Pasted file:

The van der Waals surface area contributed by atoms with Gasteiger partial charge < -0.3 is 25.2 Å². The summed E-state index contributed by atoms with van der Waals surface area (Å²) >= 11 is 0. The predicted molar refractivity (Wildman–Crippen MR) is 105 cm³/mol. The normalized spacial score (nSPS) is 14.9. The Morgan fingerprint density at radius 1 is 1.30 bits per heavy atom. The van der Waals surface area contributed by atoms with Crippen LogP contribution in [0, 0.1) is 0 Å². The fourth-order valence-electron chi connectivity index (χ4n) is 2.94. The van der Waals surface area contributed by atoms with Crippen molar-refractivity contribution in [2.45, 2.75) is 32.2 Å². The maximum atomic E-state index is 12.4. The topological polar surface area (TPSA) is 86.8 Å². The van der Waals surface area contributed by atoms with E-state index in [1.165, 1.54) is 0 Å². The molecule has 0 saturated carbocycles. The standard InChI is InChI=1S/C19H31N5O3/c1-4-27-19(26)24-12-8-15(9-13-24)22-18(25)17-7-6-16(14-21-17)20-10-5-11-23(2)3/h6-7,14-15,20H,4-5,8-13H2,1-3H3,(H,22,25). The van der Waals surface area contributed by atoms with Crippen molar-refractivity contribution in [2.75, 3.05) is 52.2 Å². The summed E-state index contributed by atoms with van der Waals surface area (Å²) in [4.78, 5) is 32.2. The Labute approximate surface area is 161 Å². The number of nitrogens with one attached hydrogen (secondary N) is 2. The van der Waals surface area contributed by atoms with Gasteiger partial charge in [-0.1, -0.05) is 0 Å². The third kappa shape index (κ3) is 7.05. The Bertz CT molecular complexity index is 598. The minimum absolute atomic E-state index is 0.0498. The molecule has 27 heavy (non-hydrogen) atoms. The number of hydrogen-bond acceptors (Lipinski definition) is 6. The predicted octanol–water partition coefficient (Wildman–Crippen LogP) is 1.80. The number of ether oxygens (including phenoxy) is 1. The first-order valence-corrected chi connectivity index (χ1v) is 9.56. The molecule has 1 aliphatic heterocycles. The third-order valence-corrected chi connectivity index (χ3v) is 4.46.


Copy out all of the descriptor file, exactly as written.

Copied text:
The van der Waals surface area contributed by atoms with Gasteiger partial charge < -0.3 is 25.2 Å². The summed E-state index contributed by atoms with van der Waals surface area (Å²) >= 11 is 0. The predicted molar refractivity (Wildman–Crippen MR) is 105 cm³/mol. The normalized spacial score (nSPS) is 14.9. The Morgan fingerprint density at radius 1 is 1.30 bits per heavy atom. The van der Waals surface area contributed by atoms with Crippen LogP contribution in [0, 0.1) is 0 Å². The fourth-order valence-electron chi connectivity index (χ4n) is 2.94. The van der Waals surface area contributed by atoms with Crippen molar-refractivity contribution in [2.45, 2.75) is 32.2 Å². The maximum atomic E-state index is 12.4. The topological polar surface area (TPSA) is 86.8 Å². The van der Waals surface area contributed by atoms with E-state index in [1.165, 1.54) is 0 Å². The molecule has 0 saturated carbocycles. The standard InChI is InChI=1S/C19H31N5O3/c1-4-27-19(26)24-12-8-15(9-13-24)22-18(25)17-7-6-16(14-21-17)20-10-5-11-23(2)3/h6-7,14-15,20H,4-5,8-13H2,1-3H3,(H,22,25). The van der Waals surface area contributed by atoms with Crippen molar-refractivity contribution in [2.75, 3.05) is 52.2 Å². The summed E-state index contributed by atoms with van der Waals surface area (Å²) in [4.78, 5) is 32.2. The Labute approximate surface area is 161 Å². The number of nitrogens with one attached hydrogen (secondary N) is 2. The van der Waals surface area contributed by atoms with Gasteiger partial charge in [-0.1, -0.05) is 0 Å². The third kappa shape index (κ3) is 7.05. The Bertz CT molecular complexity index is 598. The minimum absolute atomic E-state index is 0.0498. The molecule has 27 heavy (non-hydrogen) atoms. The number of hydrogen-bond acceptors (Lipinski definition) is 6. The predicted octanol–water partition coefficient (Wildman–Crippen LogP) is 1.80. The number of ether oxygens (including phenoxy) is 1. The first-order valence-corrected chi connectivity index (χ1v) is 9.56. The molecule has 1 aliphatic heterocycles. The third-order valence-corrected chi connectivity index (χ3v) is 4.46.